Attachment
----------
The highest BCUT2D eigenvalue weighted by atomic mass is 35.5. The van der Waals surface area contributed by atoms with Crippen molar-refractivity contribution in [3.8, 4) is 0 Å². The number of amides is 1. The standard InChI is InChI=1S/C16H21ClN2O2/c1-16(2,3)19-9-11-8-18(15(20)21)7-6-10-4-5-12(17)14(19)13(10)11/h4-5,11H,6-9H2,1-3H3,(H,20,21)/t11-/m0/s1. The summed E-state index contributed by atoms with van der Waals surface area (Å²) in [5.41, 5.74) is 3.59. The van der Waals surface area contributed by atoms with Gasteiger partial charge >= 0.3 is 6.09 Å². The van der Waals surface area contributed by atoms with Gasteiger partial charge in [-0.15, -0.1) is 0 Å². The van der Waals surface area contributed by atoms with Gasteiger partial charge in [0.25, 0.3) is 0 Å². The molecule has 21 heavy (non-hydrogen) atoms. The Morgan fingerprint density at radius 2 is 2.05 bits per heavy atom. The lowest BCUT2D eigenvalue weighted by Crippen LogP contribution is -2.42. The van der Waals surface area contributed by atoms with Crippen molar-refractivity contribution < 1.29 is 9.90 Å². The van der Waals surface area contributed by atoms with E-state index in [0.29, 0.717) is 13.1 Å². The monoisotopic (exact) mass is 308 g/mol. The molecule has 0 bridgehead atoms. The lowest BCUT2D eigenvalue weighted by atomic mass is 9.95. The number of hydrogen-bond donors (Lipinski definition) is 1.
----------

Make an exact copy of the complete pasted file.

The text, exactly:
The highest BCUT2D eigenvalue weighted by atomic mass is 35.5. The van der Waals surface area contributed by atoms with Crippen molar-refractivity contribution in [3.8, 4) is 0 Å². The number of amides is 1. The standard InChI is InChI=1S/C16H21ClN2O2/c1-16(2,3)19-9-11-8-18(15(20)21)7-6-10-4-5-12(17)14(19)13(10)11/h4-5,11H,6-9H2,1-3H3,(H,20,21)/t11-/m0/s1. The summed E-state index contributed by atoms with van der Waals surface area (Å²) in [5.41, 5.74) is 3.59. The van der Waals surface area contributed by atoms with Gasteiger partial charge >= 0.3 is 6.09 Å². The van der Waals surface area contributed by atoms with Gasteiger partial charge in [-0.15, -0.1) is 0 Å². The van der Waals surface area contributed by atoms with Gasteiger partial charge in [0.25, 0.3) is 0 Å². The molecule has 21 heavy (non-hydrogen) atoms. The Morgan fingerprint density at radius 2 is 2.05 bits per heavy atom. The lowest BCUT2D eigenvalue weighted by Crippen LogP contribution is -2.42. The van der Waals surface area contributed by atoms with Crippen molar-refractivity contribution < 1.29 is 9.90 Å². The van der Waals surface area contributed by atoms with E-state index in [0.29, 0.717) is 13.1 Å². The monoisotopic (exact) mass is 308 g/mol. The molecule has 0 bridgehead atoms. The lowest BCUT2D eigenvalue weighted by atomic mass is 9.95. The number of hydrogen-bond donors (Lipinski definition) is 1.